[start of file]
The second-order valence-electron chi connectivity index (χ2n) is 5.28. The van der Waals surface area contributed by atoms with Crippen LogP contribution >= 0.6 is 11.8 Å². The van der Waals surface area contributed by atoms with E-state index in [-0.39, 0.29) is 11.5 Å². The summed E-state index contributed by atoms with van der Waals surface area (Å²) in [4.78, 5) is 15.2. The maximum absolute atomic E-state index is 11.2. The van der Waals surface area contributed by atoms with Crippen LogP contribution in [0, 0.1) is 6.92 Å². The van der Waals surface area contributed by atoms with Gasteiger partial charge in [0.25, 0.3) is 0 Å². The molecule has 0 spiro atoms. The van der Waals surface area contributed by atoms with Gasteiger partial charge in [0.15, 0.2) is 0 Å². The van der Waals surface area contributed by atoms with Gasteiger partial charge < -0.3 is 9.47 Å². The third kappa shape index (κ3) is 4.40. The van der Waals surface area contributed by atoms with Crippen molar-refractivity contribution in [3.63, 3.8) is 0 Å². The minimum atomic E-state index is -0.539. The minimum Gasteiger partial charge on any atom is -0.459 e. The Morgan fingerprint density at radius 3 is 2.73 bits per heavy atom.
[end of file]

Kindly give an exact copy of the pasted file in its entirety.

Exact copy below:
The second-order valence-electron chi connectivity index (χ2n) is 5.28. The van der Waals surface area contributed by atoms with Crippen LogP contribution >= 0.6 is 11.8 Å². The van der Waals surface area contributed by atoms with E-state index in [-0.39, 0.29) is 11.5 Å². The summed E-state index contributed by atoms with van der Waals surface area (Å²) in [4.78, 5) is 15.2. The maximum absolute atomic E-state index is 11.2. The van der Waals surface area contributed by atoms with Crippen LogP contribution in [0, 0.1) is 6.92 Å². The van der Waals surface area contributed by atoms with Gasteiger partial charge in [0.25, 0.3) is 0 Å². The molecule has 0 spiro atoms. The van der Waals surface area contributed by atoms with Gasteiger partial charge in [0.15, 0.2) is 0 Å². The van der Waals surface area contributed by atoms with Gasteiger partial charge < -0.3 is 9.47 Å². The third kappa shape index (κ3) is 4.40. The van der Waals surface area contributed by atoms with Crippen molar-refractivity contribution in [3.63, 3.8) is 0 Å². The minimum atomic E-state index is -0.539. The minimum Gasteiger partial charge on any atom is -0.459 e. The Morgan fingerprint density at radius 3 is 2.73 bits per heavy atom.